What you need to know
An international expert believes much more is to be uncovered about Taiwan’s past.
Taiwan is approaching one year of transitional justice under the administration of President Tsai Ing-wen (蔡英文). But the program to investigate historical grievances has been slower than expected.
“For the new democratic system to move forward, we must first find a way to face the past together,” Tsai declared during her inauguration address in May of last year. She went on to pledge new investigations into historical wrongs to be followed by a transitional justice program based on the findings. “From here on out, history will no longer divide Taiwan. Instead, it will propel Taiwan forward,” she said at the time.
The initial legislative push to officially investigate historical wrongdoing stalled. For the past 10 months, President Tsai’s program of transitional justice has turned into a contentious fight over the legitimacy of the opposition Kuomintang (KMT) party’s financial assets. The KMT is believed to have accrued much of its vast wealth through state influence during Taiwan’s extended period of one-party rule. Now the government is painstakingly reviewing the origin of the KMT’s many holdings and affiliate organizations with an eye toward erasing its long-held material dominance.
However, after nearly 12 months of legal battles and street protests on the assets issue, the Tsai administration seems to be returning to some of their earlier transitional justice promises. Last month, President Tsai used the 70th anniversary of the 228 Incident to announce the declassification of all documents related to the 1947 crackdown along with a three-year investigation into both the incident itself and the decades-long White Terror era that followed. That same week, the Ministry of Culture also raised the possibility of changing the name of the Chiang Kai-shek Memorial Hall and removing Chiang’s (蔣介石) statue. Meanwhile, efforts to address the historical grievances of Taiwan’s indigenous peoples have begun to move forward as well.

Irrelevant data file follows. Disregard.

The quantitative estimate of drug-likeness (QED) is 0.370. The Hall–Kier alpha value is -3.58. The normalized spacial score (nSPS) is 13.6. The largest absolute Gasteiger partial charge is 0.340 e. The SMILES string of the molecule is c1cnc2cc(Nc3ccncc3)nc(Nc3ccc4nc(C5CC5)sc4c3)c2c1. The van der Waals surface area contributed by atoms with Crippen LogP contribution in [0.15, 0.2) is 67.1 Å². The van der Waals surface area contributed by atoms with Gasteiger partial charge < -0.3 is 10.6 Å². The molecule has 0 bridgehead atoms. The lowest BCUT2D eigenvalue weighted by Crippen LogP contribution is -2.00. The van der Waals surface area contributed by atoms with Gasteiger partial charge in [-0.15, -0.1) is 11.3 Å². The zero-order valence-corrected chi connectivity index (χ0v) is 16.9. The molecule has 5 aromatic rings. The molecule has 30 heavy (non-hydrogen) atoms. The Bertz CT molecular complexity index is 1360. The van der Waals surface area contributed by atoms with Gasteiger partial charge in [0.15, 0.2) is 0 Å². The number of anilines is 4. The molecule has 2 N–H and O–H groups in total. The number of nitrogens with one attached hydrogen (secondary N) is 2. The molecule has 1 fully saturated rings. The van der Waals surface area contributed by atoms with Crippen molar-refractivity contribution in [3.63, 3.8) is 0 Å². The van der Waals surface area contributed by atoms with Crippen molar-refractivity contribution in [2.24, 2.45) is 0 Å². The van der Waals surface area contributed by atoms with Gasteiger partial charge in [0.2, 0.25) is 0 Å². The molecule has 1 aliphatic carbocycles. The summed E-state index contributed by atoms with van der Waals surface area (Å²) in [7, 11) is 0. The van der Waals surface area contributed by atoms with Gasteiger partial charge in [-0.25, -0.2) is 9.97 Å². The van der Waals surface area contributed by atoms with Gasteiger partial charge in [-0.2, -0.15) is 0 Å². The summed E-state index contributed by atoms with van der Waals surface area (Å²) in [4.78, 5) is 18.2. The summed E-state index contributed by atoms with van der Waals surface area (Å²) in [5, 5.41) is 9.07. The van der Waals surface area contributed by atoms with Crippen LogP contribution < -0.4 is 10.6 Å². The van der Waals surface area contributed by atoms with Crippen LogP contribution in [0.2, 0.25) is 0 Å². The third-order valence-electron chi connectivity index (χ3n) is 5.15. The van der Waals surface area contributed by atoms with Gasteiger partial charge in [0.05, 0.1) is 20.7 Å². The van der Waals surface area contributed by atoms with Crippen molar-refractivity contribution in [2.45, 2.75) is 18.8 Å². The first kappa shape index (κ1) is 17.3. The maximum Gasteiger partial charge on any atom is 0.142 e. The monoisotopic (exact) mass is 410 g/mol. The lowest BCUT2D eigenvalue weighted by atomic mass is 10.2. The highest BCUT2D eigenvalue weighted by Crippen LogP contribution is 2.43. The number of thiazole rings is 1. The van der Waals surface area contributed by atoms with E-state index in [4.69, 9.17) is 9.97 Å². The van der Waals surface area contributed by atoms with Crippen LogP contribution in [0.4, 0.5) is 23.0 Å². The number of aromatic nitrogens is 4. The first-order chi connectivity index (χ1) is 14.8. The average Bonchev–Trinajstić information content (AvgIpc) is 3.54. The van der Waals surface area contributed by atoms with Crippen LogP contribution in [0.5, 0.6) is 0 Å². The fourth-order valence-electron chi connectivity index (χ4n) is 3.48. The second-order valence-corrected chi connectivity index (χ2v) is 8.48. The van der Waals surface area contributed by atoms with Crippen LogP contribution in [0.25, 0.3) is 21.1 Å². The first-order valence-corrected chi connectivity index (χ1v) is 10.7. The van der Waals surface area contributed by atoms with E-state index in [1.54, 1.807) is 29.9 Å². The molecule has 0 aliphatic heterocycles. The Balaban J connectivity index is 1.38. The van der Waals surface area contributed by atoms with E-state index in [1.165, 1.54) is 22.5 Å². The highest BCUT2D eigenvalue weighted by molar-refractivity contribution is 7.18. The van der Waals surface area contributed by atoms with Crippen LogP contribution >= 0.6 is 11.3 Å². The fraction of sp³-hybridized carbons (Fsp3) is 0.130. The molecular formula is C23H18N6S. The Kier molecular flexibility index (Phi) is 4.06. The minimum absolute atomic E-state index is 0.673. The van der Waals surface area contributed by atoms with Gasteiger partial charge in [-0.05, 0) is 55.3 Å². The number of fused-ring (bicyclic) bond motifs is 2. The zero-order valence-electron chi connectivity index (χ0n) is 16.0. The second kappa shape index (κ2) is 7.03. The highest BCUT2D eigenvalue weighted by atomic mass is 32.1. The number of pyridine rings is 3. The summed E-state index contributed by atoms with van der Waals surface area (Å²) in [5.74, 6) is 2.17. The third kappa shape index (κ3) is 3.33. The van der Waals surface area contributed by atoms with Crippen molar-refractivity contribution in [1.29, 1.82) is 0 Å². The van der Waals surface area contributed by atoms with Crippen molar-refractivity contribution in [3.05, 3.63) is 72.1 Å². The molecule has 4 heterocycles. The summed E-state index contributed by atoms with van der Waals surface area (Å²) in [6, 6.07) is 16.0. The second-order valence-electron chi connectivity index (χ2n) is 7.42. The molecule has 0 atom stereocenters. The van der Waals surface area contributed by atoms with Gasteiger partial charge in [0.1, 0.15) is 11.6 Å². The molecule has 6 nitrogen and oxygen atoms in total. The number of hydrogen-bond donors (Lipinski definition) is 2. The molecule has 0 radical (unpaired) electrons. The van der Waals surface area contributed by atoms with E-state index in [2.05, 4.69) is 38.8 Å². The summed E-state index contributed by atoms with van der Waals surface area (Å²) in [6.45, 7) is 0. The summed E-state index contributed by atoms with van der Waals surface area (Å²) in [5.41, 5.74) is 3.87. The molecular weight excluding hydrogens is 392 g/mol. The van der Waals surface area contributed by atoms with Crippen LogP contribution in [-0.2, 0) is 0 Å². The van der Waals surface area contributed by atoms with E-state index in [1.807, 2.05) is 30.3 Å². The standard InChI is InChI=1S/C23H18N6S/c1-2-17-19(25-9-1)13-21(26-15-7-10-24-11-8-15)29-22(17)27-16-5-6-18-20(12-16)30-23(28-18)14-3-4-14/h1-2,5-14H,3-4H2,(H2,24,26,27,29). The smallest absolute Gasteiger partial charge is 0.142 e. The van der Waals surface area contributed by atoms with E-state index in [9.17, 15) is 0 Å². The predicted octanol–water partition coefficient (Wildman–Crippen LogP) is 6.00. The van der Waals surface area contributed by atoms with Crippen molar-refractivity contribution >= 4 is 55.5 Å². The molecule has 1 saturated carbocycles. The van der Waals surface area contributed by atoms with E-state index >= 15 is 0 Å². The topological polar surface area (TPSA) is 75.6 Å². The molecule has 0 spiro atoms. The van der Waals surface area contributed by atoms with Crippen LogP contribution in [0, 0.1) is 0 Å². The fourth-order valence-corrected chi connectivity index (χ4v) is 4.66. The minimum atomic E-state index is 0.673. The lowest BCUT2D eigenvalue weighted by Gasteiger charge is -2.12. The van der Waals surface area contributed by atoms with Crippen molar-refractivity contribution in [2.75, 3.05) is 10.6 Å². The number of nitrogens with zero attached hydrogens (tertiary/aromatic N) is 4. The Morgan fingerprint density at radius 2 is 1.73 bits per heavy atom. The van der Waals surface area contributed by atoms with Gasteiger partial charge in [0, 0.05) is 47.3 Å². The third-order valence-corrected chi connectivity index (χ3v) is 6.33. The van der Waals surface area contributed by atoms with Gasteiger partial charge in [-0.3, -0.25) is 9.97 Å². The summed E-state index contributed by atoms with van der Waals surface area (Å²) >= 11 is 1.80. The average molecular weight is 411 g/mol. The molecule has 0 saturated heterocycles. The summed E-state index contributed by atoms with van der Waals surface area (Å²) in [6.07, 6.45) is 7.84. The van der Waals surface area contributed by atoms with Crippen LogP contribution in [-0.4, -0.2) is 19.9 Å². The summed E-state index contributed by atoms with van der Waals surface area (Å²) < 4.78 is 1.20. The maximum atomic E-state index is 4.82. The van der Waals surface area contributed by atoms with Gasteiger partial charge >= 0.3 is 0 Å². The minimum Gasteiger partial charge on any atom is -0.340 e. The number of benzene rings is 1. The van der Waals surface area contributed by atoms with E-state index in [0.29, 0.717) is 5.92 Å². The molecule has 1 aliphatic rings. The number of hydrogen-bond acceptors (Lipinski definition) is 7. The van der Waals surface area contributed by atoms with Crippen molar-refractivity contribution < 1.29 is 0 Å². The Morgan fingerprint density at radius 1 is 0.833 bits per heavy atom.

As the Tsai administration continues to slug out the assets issue with the KMT, it is now starting to look at fresh historical inquiries and grievances. The News Lens spoke with Professor Ernest Caldwell, who lectures in Chinese Law at the School of Oriental and African Studies in London, to reflect on the first phase of Tsai’s transitional justice program and discuss what may be ahead.
Caldwell argues that despite the challenges President Tsai has faced so far, the project still has an important role to play in Taiwan.
“Having a society that can know fairly precisely what had happened or at least read the materials and draw their own conclusions with the fullest possible amount of source material I think is very important because that allows people in many ways to situate themselves within society,” he says. “What themselves, their families, their friends neighbors, what happened to them, having that doubt and those questions answered I think is very important and I think allows people to sort of mentally reintegrate into a more unified society in a way where everybody knows where they stand vis-a-vis the historical past of the Martial Law period in Taiwan.”
Caldwell studies human rights across Asia, including Taiwan’s own transitional justice experience, and he points out that until last year’s presidential and legislative election — which launched Tsai and the Democratic Progressive Party (DPP) into control of both the presidency and the legislature — prior attempts at transitional justice had been performed with the KMT controlling at least one major branch of government. This is the first chance for the DPP to carry out such a program on its own terms. “I think for a lot of people in a way the truth is still out there, and a lot of people are hoping that Taiwan can increase the awareness and the transparency of actually what happened during that time period,” he says.